Have you ever wondered about the accuracy of micronutrient testing?
You know, the laboratory tests that evaluate a patient’s vitamin and mineral status.
They sound incredible, but are they too good to be true?
We investigated the accuracy of micronutrient testing and found some interesting information.
In this article, we're going to focus on what we found on one of the more well-studied and popular micronutrients in the Functional and Nutritional Medicine industry - magnesium.
But first, let’s cover some basics.
Quite simply, the word micronutrient refers to all the vitamins and minerals necessary for the human body to function properly. Everything from all the B-vitamins, vitamin C, and vitamins D, E, and K, as well as the minerals calcium, magnesium, zinc, iron, copper, selenium, molybdenum, and even boron. Each of those is a micronutrient. Micro means small, and nutrient is something needed by the body for growth, repair, or metabolism.
Micronutrients are critical for the optimal health of every single cell in the body. Many practitioners talk about the importance of carbohydrates, proteins, and fats, but fail to mention that, using carbohydrates, proteins, and fats in the body requires micronutrients.
In other words, without optimal levels of micronutrients, nothing works properly.
Our cells cannot make energy properly, we can’t detoxify or get rid of wastes properly, our brain won’t make neurotransmitters properly, hormones won’t work properly – micronutrients are the unsung hero in biochemistry, physiology, and overall wellness.
Given the importance of micronutrients, laboratory tests have been developed to identify if someone is low in one, or a number of, micronutrients. After all, given the fundamental importance of micronutrients, if someone is low in a number of vitamins and minerals, identifying and correcting those deficiencies will likely do wonders for their health.
Unfortunately, there is no one way to test for all micronutrients at one time or in one tissue.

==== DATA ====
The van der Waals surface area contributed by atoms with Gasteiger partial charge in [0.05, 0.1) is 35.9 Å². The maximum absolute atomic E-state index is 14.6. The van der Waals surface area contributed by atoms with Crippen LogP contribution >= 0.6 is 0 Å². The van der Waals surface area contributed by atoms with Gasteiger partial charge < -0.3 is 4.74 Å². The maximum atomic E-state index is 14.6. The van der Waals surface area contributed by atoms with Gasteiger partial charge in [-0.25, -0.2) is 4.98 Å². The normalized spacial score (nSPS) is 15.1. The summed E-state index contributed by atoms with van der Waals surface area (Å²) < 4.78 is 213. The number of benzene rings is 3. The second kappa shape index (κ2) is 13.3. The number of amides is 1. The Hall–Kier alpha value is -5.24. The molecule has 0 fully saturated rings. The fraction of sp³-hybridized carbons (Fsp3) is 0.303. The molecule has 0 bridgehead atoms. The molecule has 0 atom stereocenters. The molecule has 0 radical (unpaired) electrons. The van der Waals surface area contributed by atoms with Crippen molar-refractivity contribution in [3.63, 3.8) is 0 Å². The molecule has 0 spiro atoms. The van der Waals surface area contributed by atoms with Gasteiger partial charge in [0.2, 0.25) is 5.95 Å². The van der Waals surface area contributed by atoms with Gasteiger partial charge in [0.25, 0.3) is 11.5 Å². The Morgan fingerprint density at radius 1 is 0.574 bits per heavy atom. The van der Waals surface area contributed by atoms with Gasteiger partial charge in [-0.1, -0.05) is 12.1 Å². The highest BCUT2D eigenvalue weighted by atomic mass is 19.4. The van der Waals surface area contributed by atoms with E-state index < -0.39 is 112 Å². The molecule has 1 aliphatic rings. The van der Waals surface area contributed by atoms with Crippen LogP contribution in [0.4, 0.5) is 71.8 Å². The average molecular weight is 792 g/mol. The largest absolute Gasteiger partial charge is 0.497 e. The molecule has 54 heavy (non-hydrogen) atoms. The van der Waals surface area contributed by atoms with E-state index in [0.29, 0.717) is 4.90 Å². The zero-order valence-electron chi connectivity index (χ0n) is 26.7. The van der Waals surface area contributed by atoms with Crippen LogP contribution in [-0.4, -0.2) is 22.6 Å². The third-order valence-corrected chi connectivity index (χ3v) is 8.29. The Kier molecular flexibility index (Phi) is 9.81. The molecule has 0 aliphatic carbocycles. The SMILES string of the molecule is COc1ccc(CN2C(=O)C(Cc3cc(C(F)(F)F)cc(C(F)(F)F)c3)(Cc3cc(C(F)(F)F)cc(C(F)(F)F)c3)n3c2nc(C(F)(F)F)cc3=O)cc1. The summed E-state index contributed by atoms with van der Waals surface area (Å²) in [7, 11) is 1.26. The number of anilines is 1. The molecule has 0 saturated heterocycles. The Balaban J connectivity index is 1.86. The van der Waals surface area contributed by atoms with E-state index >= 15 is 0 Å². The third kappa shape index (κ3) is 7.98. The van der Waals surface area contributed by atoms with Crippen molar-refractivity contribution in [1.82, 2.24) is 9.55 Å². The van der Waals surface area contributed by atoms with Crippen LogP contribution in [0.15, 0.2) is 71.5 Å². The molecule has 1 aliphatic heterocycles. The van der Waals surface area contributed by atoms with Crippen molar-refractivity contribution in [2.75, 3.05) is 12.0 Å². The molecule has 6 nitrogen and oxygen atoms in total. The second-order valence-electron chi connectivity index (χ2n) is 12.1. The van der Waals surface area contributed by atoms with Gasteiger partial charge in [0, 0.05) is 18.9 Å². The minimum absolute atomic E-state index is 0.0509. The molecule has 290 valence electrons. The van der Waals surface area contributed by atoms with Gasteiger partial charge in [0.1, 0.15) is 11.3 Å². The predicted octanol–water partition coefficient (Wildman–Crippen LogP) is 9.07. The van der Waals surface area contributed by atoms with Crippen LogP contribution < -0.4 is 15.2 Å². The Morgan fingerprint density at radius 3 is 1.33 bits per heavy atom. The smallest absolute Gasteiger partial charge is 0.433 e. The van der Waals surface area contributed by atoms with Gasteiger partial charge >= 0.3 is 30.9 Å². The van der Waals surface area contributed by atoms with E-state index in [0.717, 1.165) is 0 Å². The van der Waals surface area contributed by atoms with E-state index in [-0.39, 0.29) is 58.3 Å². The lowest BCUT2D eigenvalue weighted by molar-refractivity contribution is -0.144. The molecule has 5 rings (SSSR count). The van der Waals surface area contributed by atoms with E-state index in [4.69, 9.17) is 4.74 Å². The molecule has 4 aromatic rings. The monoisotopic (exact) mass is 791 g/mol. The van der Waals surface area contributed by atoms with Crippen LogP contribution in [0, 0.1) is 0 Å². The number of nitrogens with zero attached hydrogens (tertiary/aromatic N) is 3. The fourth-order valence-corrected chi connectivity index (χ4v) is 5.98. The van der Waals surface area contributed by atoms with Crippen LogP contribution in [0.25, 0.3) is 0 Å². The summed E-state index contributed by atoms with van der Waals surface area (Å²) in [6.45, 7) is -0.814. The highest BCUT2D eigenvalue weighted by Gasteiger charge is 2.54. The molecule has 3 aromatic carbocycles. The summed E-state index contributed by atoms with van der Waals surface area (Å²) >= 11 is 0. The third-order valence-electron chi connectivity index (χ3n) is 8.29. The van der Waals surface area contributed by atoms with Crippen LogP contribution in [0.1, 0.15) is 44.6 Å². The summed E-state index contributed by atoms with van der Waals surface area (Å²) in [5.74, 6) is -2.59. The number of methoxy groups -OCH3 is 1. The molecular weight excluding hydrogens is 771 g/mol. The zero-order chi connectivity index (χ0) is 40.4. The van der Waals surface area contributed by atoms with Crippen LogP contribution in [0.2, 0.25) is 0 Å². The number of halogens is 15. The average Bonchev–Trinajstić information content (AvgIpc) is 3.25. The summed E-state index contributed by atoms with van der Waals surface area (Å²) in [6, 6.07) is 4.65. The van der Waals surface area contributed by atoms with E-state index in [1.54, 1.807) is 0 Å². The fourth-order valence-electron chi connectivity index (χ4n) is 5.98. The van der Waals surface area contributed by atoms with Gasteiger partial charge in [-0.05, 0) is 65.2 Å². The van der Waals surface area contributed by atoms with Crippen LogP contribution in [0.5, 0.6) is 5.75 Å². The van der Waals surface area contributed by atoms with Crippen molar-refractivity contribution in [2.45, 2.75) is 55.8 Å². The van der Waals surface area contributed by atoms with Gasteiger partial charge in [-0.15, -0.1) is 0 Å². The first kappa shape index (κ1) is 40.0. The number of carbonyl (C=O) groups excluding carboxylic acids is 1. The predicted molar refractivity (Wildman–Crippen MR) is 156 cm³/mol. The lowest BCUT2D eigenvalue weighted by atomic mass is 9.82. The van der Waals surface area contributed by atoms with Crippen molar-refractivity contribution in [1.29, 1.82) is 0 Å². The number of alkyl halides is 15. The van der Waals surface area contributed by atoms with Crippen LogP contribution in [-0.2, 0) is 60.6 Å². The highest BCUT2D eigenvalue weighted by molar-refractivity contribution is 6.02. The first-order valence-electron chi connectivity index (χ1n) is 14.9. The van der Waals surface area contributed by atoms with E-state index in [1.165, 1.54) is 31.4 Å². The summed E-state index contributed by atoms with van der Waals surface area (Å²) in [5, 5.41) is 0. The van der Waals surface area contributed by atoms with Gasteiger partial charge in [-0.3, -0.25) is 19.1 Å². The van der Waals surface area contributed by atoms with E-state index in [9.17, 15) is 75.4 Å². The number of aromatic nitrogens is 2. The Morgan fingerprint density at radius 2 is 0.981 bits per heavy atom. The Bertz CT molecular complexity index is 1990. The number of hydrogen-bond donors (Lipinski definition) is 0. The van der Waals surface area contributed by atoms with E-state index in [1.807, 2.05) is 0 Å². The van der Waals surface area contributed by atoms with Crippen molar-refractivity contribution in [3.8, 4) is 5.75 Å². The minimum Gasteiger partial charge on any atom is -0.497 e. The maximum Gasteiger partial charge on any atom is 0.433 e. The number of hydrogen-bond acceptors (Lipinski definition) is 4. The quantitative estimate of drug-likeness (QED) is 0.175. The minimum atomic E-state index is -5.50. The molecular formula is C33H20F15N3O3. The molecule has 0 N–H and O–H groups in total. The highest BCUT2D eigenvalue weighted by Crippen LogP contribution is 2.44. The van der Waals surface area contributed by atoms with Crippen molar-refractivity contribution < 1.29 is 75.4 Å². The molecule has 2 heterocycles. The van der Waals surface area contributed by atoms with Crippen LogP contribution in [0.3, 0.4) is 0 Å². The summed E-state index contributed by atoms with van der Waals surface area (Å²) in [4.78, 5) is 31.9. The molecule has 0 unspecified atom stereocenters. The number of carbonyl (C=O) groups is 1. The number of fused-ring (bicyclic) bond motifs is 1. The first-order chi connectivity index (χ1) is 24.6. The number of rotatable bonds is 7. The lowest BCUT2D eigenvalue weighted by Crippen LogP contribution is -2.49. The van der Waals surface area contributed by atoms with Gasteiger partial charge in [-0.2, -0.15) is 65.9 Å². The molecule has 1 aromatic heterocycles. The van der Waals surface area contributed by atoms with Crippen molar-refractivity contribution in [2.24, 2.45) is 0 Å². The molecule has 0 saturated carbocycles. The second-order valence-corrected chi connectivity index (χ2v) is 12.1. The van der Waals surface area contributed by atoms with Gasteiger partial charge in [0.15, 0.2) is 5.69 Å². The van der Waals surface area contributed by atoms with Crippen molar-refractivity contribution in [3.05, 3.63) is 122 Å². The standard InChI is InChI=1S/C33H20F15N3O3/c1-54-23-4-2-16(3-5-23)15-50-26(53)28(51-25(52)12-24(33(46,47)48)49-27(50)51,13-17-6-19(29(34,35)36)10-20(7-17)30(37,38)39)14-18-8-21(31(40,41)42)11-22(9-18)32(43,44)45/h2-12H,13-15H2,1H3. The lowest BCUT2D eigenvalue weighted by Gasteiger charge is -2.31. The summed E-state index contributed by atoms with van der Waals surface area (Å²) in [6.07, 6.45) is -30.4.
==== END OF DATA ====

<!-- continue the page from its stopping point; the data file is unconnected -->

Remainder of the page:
I know, bummer, right?
The truth is, some are better tested in the hair, some in blood, some in urine, some in cells, etc.
But, in terms of a single, comprehensive test, that accurately identifies a patient's micronutrient deficiencies - so that you know exactly what vitamins to give them - sorry, it does not exist.
To take a better look at the different ways of testing for micronutrient deficiencies, and how accurate they may be, let’s take a look at one of the most popular micronutrients in the Functional and Nutritional Medicine industry – magnesium.
There are a variety of ways that have been used to evaluate magnesium status in humans. Here is a list of the most common ones:
Each of these has been used in the scientific literature to evaluate human magnesium status, with very conflicting results.
There are two tests that have been cited as the “gold standard” for evaluating magnesium status.
Standard laboratory tests for magnesium are not accurate.
Let’s take a look at a few examples.
Beyond that, even skeletal muscle biopsy, which is considered to be one of the gold standard tests for magnesium deficiency, does not accurately reflect someone's magnesium status in every tissue of the body, such as the brain or heart.
There's good news and bad news.
The bad news is, testing magnesium status using laboratory testing methods is not accurate or reliable, nor is it a good way of determining whether or not a patient needs magnesium.
The good news is there are evidence-based alternatives.
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